# How to Use Maximum a Posteriori Probability (MAP) in Classification Task

I have a 2D image defined on a region $\Omega$. Let $I: \Omega \to R$ be a gray image. Assume that the region can be separated into $N$ sub-regions $\Omega_i$ such that $$\forall i,j=1,\ldots ,N:\Omega_i \cap\Omega_j=\emptyset$$ and $$\bigcup_{n=1}^{N}\Omega_n =\Omega$$

To simplify, we assume $N=3$ and it shows in below figure. We denotes $p(x \in \Omega_i|I(x))$ is posteriori probability of region $\Omega_i$ given $I(x)$. Based on the Bayesian rules, we have

$$p\left(x \in \Omega_i|I(x)\right)=\frac{p\left(I(x)|x\in \Omega_i\right)p(x\in \Omega_i)}{p(I(x))}$$

The segmentation try to assign pixel $x$ to each region based on posteriori probability. That goal is that finds maximum a posteriori probability (MAP) of pixel $x$ in each region. It can express by formula

$$\left\{ \Omega_{i,x} \right\}_{i=1}^{N}=\arg \max_{\Omega_i} \left\{\prod_{i=1}^{N} p(I(x)|x \in \Omega_i)p(x \in \Omega_i )\right\} \tag{*}$$

Assuming that the pixels within each region are independent , the MAP will be achieved over all image domain $\Omega$ $$\left\{ \Omega_i \right\}_{i=1}^{N}=\arg \max_{\Omega_i} \left\{\prod_{i=1}^{N}\prod_{x \in \Omega_i} p(I(x)|x \in \Omega_i)p(x \in \Omega_i )\right\} \tag{**}$$

• Are my formulas $(*)$ and $(**)$ correct?
• If not, Could you help me to correct them?

• John, Could you please mark my answer as the answer? – Royi Nov 22 '19 at 9:03

I will try to give you some intuition into it by a different example.

Think we have 3 machines which can generate the numbers 1, 2, 3.
The first machine generates the number 1 with 80% and the numbers 2, 3 with 10% each.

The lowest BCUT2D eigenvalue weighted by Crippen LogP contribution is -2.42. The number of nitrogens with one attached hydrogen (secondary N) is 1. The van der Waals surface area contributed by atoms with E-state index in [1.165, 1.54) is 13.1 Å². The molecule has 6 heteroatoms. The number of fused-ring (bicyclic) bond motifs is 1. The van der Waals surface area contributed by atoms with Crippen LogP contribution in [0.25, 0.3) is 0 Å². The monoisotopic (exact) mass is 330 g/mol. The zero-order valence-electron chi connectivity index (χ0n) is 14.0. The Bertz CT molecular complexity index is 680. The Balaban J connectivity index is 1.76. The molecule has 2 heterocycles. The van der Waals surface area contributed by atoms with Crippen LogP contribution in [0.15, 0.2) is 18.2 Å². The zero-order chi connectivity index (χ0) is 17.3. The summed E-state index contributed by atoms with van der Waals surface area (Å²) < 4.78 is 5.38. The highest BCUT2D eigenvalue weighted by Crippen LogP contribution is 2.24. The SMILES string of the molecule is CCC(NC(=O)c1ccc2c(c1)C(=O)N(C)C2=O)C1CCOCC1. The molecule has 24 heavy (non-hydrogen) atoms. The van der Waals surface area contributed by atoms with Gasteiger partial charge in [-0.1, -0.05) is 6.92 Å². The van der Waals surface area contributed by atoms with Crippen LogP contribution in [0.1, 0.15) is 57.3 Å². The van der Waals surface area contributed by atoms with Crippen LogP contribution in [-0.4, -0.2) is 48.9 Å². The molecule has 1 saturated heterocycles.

The second machine generates the number 2 with 80% and the numbers 1, 3 with 10% each.
The third machine generates the number 3 with 80% and the numbers 1, 2 with 10% each.

One of the machines is chosen, you don't know which and the generated number is 2.
What machine would you bet it would?

The question above is the likelihood with no prior knowledge.
Hence, given the number 2 the most likely is the second machine.

Yet, What happens if you are told that the chosen machine would be chosen following this rules - 98% the first machine, 1% the second and 1% the third.

Now, what are the chances?

Seeing 2 from machine 1 are 0.1 * 0.98 = 0.098.
Seeing 2 from machine 2 are 0.8 * 0.01 = 0.008.
Seeing 2 from machine 3 are 0.1 * 0.01 = 0.001.

Now a better choice would be machine 1.
This is the MAP, because we took into account both the likelihood and the prior knowledge.

• Thank Drazick for a clear example. Based on your example, I corrected my question. Could you careful check equation () and (*) about their correction? – John Sep 8 '15 at 15:14
• It seems OK if you understand that the function is partitioned. Namely you check each hypothesis on it own and see what are the chances. You chose the one which the largest chances. Namely you're looking for the max of a family of functions. – Royi Sep 9 '15 at 12:52
• Thank Drazick for your comment. I accepted it. Anw, I make a final explanation of above problem. Could you look at the more detail in below link and let me know any mistake (if it has)? I highlight the range of argmax by yellow color. Is it correct? dropbox.com/s/9pxxh25wfk2qol3/MAP.JPG?dl=0 – John Sep 11 '15 at 6:09
• It seems the link is broken. – Royi Mar 24 '16 at 17:18